But. Mr. Magpie and I had neither of those kinds of connections. We were well-liked in our respective professional paths but lacked a sufficiently wide or deep net in order to establish a kind of market specialty or land a “big fish” win early on.
And so. Our chances of sustaining ourselves until we had achieved product-market fit were slim before we even started. And they are even slimmer for those without the considerable advantages we had when we started out.
So when I say that closing the business flung us into a kind of situational depression, I mean to say that the experience revealed to me so many raw truths of the world that it was hard to swallow it all at once. I saw that maybe the “American Dream” is a kind of figment. I saw that hard work and clarity of purpose do not always yield reward. I saw that sometimes a straight line is not the shortest distance between two points — meaning that it makes intuitive sense that a good and honest idea will flourish, but that there are invisible constraints and machineries in motion that favor certain kinds of businesses and ideas and shun others (i.e., why there are so many home meal preparation startups?!). And maybe, too, our idea was just not that good. And so I saw a kind of creative failure in myself I’d never seen before, an artistic impotence. And I saw that a particular vision of success that Mr. Magpie and I had long clung to was unlikely for us. And I was embarrassed, and frustrated, and stressed by our financial losses, and uncertain of when or how I would ever be able to rebuild my professional career now that I’d gone “off grid” to pursue something on my own.
We felt as though we were drowning. I felt for the first time in my life lacking in direction and ambition, an alien kind of listlessness invading my personal space. (This, from a textbook Type A Gal.) I didn’t recognize myself. I remember telling Mr. Magpie: “One day we’ll look back and understand why we did this and where it took us.” And we’d both nod glumly at each other, neither truly believing it.
Yet here I am, roughly two short years after we decided to move on from our business, and though I still do not fully understand “why we did that,” I am relieved at where it has taken us. I am startled by the fact that I can grasp both the morose discoveries unveiled in our shared entrepreneurship experience and the shining optimism of the quote I shared at the outset of this post and find both to bear an equal measure of truth. Because while I am hardened by our experience starting a business, I am also “perplexed and awed by how every little thing added up and brought me somewhere wonderful.” Above all, I am grateful things didn’t work out the way I once wanted them to.
Because I am here, now, and happy.
I share this today with a twin pair of hopes. First: that I might use this post as a kind of closure on this topic, as I have agonized over it for too long. My father often tells me, in various permutations: “Never look back.” He said this after we sold our home in Chicago, and even after we more recently sold our SUV — the last remaining vestige of our life in IL and all of the dreams we pursued while there. Keep moving, Jennie.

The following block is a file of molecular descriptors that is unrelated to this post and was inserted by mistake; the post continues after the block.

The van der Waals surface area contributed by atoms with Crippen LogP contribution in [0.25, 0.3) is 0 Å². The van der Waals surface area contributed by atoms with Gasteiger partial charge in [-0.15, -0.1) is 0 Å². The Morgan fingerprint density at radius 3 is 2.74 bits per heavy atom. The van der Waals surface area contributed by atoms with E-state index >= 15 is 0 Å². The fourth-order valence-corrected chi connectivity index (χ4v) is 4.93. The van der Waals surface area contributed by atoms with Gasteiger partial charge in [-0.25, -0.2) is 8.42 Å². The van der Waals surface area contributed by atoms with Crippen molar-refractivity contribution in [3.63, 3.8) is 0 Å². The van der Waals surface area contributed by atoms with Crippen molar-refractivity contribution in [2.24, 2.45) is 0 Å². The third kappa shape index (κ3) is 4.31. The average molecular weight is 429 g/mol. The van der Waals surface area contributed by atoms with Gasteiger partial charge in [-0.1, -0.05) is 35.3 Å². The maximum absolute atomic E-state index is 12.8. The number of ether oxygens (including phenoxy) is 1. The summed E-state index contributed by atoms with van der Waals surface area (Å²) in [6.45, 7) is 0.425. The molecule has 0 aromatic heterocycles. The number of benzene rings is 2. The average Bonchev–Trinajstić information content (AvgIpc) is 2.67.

But, second, and more importantly, I share this post with another intention: I hope that if you are drifting in the throes of disappointment or grief or frustration, you might permit yourself to see that your hardships will give way to something better, even if you can’t fully believe it right now, and even if you want to groan and roll your eyes as I did two years ago. Just open that door for a minute and let it stand before you: the possibility that in a few years, you might stand perplexed and awed at where your present has taken you.
+This post reminded me of a great quote by Colin Powell that I discussed a year ago.
+Dreaming of this top-handled bag in the powder blue. No idea what to wear it with but I’m confident I could create a look around it.
+Love the length and Gucci stripedness of this midi dress. Startling in proportions in a good way!
+Found these marbleized-effect Native shoes for mini on sale for only $28! Bought them immediately.
+Love this acrylic bookcase. Mr. Magpie and I need to do an assessment of our toy/book/clothing storage solutions with micro on the way — we need to make better use of the space we have so that we can stow toys and clothes and books for two! The acrylic bookcase above caught my eye because it’s narrow and clear — and therefore won’t look too bulky or dark tucked into a corner of mini’s nursery.
+In a similar vein, it dawned on me recently that I might be able to maximize storage by adding this etagere to our master bathroom. Then I can repurpose the bins I’m currently using to hold overflow towels and toilet paper for other purposes…
+How darling are these plates?!
+I did splurge on these velvet Miu Miu slides (on super sale! — more sizes/colors also on sale here and here). I bought them as a present for myself post-delivery in May. I figure I’ll need some fun shoes to prance (ha!) out of the hospital in. That said, I also found these for only $23 as a chic way to get the look for way less….